Critter Sketches 1
We have most of the set pieces in the works for Chapter 1 of the comic, but the other big task—and by big I mean huge, gargantuan, colossal, and monumental—is the character design. Part of what makes this part of the process such a big deal for us is that 1) we’ve never had to create so many character designs in one project before, 2) they’re all animals, which is another first for us, and 3) about half of all the characters that are in the comic will be shown in the first chapter, so at the very least we need to have all of those designs finalized by then, and we’d also like to have the rest of the character designs figured out by then as well.
Given that, you are going to be seeing a lot of critters and characters in the future. The rest of this post will include a couple of pages full of sketches showing the very beginnings of my design process for Derek: Preston’s pet undead raccoon that he taxidermied up to look less undead.
I’ve left these pages as they were—crappy drawings and all—so you can see my process.
The first thing I did was draw tons and tons of raccoon heads; I always work on the head first and the body second because most of the expression, and indeed camera time, is spent on the head. Many of these sketches were based on photos that I’ve found of actual raccoons. I don’t look at other artists’ interpretations of raccoons until after I’ve had my first stab at it. The reason why I look at the real-life subject first is because I need to understand the 3D form, the shapes, the colors, everything that makes a raccoon look like a raccoon. I want to learn that from nature rather than from another artist’s interpretation which will be distorted, imply certain things about the 3D form, and would have selectively omitted details to stylize the subject. So I look at life first and then when I feel like it I’ll go looking to see how other artists stylized their raccoons, which can provide me with ideas that I haven’t thought of before, and it won’t mess with my underlying knowledge of how real raccoons are constructed. In fact my study of what other artists have done will be informed by my knowledge of real raccoons because I’ll know why the artist drew it the way they did.
There’s a few things that are going on in my head while I’m at this initial stage:
I try not to make the raccoons look just like the photo. For one, rendering the fur will take too much time and I need to draw as quickly as I can. I simplify the form. I use big solid shapes and I don’t erase my construction lines because I want to see my thinking behind how I drew each design, which will come in handy when I create a design that looks awesome and I want to deconstruct the drawing so I can repeat that success.
I create my own interpretations of each raccoon as I go, trying different things, change proportions here and there so I’m not always trying to copy exactly what’s in the reference images. I’m looking for happy accidents. For some reason this experimentation also helps me understand the form better too, probably because I’m purposefully messing up and I can see if a mess up looks right or not. My goal is to create a new character design and eventually an artistic style for the comic, so I need to try different shapes, different fur patterns, and in this case different methods of constructing the character because I’m quite new to animal characters and I find muzzles and mouths tricky to draw correctly. So whatever construction method I discover that works for me I’ll end up using it for the rest of the animal characters as well.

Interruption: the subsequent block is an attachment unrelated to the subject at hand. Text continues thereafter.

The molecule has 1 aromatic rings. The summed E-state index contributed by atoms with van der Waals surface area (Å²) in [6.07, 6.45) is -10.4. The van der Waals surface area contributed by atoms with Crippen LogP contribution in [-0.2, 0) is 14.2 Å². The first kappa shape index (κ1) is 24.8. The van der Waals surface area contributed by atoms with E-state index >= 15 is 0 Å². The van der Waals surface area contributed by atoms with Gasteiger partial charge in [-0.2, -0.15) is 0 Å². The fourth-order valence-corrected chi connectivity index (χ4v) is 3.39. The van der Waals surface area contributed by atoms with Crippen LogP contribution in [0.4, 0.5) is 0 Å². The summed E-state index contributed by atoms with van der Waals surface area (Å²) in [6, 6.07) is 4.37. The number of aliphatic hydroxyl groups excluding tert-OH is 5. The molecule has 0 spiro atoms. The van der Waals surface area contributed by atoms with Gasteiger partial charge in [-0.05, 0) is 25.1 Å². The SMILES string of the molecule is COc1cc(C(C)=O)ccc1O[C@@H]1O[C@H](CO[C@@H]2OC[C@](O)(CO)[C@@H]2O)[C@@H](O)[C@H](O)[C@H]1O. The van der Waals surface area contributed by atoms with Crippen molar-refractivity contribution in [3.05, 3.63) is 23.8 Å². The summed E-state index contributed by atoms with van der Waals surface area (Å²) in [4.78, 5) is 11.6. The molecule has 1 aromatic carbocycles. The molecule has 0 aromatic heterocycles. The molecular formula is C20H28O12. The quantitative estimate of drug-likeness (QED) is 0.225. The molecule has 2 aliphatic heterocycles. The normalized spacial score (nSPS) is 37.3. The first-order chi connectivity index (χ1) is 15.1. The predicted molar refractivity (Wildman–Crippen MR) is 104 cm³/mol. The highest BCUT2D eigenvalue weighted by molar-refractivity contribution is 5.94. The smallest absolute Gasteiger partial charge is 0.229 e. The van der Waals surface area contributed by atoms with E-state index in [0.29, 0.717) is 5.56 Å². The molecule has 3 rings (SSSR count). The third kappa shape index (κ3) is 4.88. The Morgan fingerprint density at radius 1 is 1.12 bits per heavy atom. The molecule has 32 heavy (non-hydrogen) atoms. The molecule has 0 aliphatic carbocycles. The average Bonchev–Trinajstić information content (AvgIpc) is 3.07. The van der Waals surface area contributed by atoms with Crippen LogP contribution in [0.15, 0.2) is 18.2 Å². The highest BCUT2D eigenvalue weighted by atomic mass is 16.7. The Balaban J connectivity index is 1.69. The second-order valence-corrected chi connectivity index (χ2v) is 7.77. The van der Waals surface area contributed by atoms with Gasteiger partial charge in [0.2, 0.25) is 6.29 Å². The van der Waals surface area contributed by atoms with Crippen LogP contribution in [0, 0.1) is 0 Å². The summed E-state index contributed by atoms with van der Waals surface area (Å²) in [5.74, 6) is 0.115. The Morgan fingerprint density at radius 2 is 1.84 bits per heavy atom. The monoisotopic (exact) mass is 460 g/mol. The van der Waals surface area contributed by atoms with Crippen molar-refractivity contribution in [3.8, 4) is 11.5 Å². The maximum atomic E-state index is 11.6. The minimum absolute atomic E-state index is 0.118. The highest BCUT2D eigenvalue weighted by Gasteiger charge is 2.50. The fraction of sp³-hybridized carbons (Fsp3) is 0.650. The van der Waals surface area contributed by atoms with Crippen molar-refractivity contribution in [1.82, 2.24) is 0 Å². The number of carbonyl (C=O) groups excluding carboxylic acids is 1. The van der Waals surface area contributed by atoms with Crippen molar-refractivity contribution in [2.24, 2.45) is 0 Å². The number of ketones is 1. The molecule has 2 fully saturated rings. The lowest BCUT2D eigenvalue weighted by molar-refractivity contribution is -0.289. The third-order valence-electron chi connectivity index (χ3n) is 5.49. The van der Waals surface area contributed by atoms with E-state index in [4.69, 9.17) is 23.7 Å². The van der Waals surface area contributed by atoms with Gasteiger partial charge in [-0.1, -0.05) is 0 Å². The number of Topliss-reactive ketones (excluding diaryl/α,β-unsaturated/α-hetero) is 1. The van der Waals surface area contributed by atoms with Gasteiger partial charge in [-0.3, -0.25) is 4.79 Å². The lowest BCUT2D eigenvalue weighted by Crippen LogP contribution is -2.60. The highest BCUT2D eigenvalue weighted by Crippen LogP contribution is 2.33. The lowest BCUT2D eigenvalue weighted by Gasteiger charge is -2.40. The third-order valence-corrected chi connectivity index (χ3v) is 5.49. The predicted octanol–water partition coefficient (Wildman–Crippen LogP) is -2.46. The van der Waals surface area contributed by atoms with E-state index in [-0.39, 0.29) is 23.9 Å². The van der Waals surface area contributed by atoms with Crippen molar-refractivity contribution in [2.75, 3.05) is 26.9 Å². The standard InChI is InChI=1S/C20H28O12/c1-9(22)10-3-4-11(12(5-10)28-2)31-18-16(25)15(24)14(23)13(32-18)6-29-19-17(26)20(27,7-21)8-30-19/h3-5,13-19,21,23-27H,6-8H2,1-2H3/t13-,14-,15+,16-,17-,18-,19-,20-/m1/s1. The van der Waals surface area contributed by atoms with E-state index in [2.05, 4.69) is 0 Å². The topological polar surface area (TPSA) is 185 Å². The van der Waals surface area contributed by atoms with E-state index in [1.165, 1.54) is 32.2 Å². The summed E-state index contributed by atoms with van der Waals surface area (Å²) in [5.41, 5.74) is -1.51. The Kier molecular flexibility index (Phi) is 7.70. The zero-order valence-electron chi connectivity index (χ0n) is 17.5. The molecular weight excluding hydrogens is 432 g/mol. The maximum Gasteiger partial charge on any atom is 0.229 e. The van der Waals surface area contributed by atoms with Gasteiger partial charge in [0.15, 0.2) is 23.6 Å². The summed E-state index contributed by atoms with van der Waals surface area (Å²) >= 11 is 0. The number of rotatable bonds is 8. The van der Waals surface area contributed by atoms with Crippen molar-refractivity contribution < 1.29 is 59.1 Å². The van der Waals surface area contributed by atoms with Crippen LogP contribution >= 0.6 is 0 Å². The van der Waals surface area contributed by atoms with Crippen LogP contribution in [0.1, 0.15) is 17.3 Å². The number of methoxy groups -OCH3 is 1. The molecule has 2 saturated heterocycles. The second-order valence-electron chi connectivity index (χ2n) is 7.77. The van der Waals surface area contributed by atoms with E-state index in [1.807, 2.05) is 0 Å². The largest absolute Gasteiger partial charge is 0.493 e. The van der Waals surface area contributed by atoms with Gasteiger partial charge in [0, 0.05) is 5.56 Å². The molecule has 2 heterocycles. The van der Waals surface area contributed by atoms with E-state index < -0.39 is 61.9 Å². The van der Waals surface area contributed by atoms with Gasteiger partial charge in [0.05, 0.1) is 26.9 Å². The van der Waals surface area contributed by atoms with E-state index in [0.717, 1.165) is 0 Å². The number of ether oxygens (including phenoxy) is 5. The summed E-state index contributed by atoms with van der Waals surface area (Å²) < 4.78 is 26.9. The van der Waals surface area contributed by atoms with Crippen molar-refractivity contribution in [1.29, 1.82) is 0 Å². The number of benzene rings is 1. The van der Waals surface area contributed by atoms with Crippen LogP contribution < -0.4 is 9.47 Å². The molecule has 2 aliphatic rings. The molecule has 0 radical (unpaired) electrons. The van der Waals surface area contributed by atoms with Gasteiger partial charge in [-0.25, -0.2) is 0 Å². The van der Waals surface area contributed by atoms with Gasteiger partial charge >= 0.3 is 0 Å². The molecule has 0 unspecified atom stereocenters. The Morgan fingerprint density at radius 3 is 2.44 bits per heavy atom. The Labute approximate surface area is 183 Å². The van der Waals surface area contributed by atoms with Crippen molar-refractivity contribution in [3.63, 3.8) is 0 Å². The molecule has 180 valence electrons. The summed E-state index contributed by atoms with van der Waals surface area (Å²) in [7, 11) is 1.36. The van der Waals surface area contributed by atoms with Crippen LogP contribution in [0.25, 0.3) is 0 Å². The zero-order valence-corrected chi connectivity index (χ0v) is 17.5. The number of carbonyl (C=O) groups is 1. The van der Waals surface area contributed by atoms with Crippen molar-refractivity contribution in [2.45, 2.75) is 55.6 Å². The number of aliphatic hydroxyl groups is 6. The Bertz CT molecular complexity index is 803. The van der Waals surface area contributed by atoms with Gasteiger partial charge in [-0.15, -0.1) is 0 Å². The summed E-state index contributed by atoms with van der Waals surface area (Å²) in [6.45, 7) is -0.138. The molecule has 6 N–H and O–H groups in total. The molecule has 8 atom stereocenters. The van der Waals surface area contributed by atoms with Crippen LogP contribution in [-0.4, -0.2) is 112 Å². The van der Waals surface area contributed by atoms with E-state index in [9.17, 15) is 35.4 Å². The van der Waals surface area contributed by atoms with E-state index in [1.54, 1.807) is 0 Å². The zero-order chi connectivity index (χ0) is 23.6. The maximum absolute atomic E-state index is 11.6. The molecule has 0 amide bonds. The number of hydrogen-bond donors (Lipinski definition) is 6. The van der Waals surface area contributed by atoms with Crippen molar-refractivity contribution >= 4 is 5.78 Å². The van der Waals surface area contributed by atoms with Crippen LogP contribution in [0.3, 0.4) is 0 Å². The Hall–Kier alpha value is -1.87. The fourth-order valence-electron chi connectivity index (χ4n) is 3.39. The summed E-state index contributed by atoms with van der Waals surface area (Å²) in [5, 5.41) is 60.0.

And the last thing I’m thinking about, or rather not thinking about, is making sure every drawing is perfect. They’re not. There’s tons of anatomy issues, perspective problems, eyes not lining up, etc. It’s okay. The important thing is to be loose. Be spontaneous. Exaggerate shapes. Draw how something feels, not exactly how it looks, and then look back and see if it’s working or not. For example, some of the proportions I experimented with on the raccoon made it look more like a dog, so that helped me identify which proportions are critical for a raccoon to actually look like one.
Another thing that I’ve started doing more of is using ArtRage for this sketching phase instead of Photoshop. When I use Photoshop I can’t help but to use keyboard shortcuts to do stuff, and because I can lasso select and transform parts of my sketches to fix my drawing, I’m usually temped into doing so and that can take out the spontaneity of my sketches, and I’ll end up spending more time on each sketch. ArtRage has a nice pencil tool that feels really good with my new Cintiq (shameless gloating), and an unobtrusive interface with none the bells and whistles that Photoshop has. So it feels more like using pencil and paper but without the inconvenience of the real thing, so it helps me stay loose.
Along with this character, I’ve been drawing other species of animals as well for all the different characters in the comic. I’m hoping I’ll have one of those “Ah-ha!” moments soon, and come up with my own unified system for drawing these critters in the same way I have one for drawing people. If being an artist is about constant learning then our decision to use animal characters for the comic is definitely a good one, because we’ve been learning a lot on this project.